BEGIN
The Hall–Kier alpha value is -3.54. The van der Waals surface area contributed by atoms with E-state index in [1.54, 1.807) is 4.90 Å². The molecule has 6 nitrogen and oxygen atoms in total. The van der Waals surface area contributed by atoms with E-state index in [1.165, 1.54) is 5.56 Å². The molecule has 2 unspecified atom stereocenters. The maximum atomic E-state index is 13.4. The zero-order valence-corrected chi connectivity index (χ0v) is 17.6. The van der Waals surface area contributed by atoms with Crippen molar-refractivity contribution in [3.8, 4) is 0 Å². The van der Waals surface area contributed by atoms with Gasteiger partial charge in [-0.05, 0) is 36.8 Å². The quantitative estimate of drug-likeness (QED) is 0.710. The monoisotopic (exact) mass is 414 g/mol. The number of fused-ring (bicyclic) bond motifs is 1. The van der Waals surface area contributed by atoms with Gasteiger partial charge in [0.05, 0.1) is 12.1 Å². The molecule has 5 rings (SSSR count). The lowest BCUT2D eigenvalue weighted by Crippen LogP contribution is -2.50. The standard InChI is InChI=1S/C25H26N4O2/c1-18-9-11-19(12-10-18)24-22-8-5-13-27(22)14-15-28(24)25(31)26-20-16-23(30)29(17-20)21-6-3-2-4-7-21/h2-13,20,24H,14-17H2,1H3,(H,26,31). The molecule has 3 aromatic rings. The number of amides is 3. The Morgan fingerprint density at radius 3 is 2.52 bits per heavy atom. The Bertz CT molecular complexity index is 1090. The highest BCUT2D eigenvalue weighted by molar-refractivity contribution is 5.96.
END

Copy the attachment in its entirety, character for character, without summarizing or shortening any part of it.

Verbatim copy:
The Hall–Kier alpha value is -3.54. The van der Waals surface area contributed by atoms with E-state index in [1.54, 1.807) is 4.90 Å². The molecule has 6 nitrogen and oxygen atoms in total. The van der Waals surface area contributed by atoms with E-state index in [1.165, 1.54) is 5.56 Å². The molecule has 2 unspecified atom stereocenters. The maximum atomic E-state index is 13.4. The zero-order valence-corrected chi connectivity index (χ0v) is 17.6. The van der Waals surface area contributed by atoms with Crippen molar-refractivity contribution in [3.8, 4) is 0 Å². The van der Waals surface area contributed by atoms with Gasteiger partial charge in [-0.05, 0) is 36.8 Å². The quantitative estimate of drug-likeness (QED) is 0.710. The monoisotopic (exact) mass is 414 g/mol. The number of fused-ring (bicyclic) bond motifs is 1. The van der Waals surface area contributed by atoms with Gasteiger partial charge in [0.05, 0.1) is 12.1 Å². The molecule has 5 rings (SSSR count). The lowest BCUT2D eigenvalue weighted by Crippen LogP contribution is -2.50. The standard InChI is InChI=1S/C25H26N4O2/c1-18-9-11-19(12-10-18)24-22-8-5-13-27(22)14-15-28(24)25(31)26-20-16-23(30)29(17-20)21-6-3-2-4-7-21/h2-13,20,24H,14-17H2,1H3,(H,26,31). The molecule has 3 aromatic rings. The number of amides is 3. The Morgan fingerprint density at radius 3 is 2.52 bits per heavy atom. The Bertz CT molecular complexity index is 1090. The highest BCUT2D eigenvalue weighted by molar-refractivity contribution is 5.96.